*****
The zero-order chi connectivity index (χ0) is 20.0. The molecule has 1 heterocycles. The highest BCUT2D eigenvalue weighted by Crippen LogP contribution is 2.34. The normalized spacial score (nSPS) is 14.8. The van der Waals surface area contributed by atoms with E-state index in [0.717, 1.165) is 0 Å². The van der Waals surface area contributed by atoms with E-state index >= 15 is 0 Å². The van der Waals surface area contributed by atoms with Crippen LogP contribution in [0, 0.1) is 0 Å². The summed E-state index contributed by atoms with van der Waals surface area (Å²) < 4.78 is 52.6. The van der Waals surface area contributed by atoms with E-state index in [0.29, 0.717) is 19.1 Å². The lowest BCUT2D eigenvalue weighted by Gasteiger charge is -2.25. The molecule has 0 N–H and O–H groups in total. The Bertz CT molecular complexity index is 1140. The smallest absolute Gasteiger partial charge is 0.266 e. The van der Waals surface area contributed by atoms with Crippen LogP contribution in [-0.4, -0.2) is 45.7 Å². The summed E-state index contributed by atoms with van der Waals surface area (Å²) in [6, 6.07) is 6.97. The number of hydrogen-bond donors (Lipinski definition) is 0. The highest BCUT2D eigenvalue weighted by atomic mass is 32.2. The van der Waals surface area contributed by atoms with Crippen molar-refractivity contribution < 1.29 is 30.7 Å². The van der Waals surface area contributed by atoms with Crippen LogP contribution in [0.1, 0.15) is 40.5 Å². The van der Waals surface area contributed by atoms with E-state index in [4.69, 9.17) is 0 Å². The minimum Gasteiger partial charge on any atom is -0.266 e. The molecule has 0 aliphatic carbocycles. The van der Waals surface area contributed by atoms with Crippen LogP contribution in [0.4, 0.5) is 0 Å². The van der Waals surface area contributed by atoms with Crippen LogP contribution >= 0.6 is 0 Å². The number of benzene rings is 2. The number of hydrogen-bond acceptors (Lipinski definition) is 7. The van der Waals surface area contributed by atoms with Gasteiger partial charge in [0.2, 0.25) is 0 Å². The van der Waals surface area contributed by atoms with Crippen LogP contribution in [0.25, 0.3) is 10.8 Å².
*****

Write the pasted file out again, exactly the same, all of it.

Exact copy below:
The zero-order chi connectivity index (χ0) is 20.0. The molecule has 1 heterocycles. The highest BCUT2D eigenvalue weighted by Crippen LogP contribution is 2.34. The normalized spacial score (nSPS) is 14.8. The van der Waals surface area contributed by atoms with E-state index in [0.717, 1.165) is 0 Å². The van der Waals surface area contributed by atoms with E-state index >= 15 is 0 Å². The van der Waals surface area contributed by atoms with Crippen LogP contribution in [0, 0.1) is 0 Å². The summed E-state index contributed by atoms with van der Waals surface area (Å²) < 4.78 is 52.6. The van der Waals surface area contributed by atoms with E-state index in [0.29, 0.717) is 19.1 Å². The lowest BCUT2D eigenvalue weighted by Gasteiger charge is -2.25. The molecule has 0 N–H and O–H groups in total. The Bertz CT molecular complexity index is 1140. The smallest absolute Gasteiger partial charge is 0.266 e. The van der Waals surface area contributed by atoms with Crippen LogP contribution in [-0.4, -0.2) is 45.7 Å². The summed E-state index contributed by atoms with van der Waals surface area (Å²) in [6, 6.07) is 6.97. The number of hydrogen-bond donors (Lipinski definition) is 0. The highest BCUT2D eigenvalue weighted by atomic mass is 32.2. The van der Waals surface area contributed by atoms with Crippen molar-refractivity contribution < 1.29 is 30.7 Å². The van der Waals surface area contributed by atoms with Crippen LogP contribution in [0.1, 0.15) is 40.5 Å². The van der Waals surface area contributed by atoms with E-state index in [4.69, 9.17) is 0 Å². The minimum Gasteiger partial charge on any atom is -0.266 e. The molecule has 0 aliphatic carbocycles. The van der Waals surface area contributed by atoms with Crippen LogP contribution in [0.4, 0.5) is 0 Å². The van der Waals surface area contributed by atoms with Crippen LogP contribution >= 0.6 is 0 Å². The number of benzene rings is 2. The number of hydrogen-bond acceptors (Lipinski definition) is 7. The van der Waals surface area contributed by atoms with Gasteiger partial charge in [0.2, 0.25) is 0 Å². The van der Waals surface area contributed by atoms with Crippen LogP contribution in [0.25, 0.3) is 10.8 Å².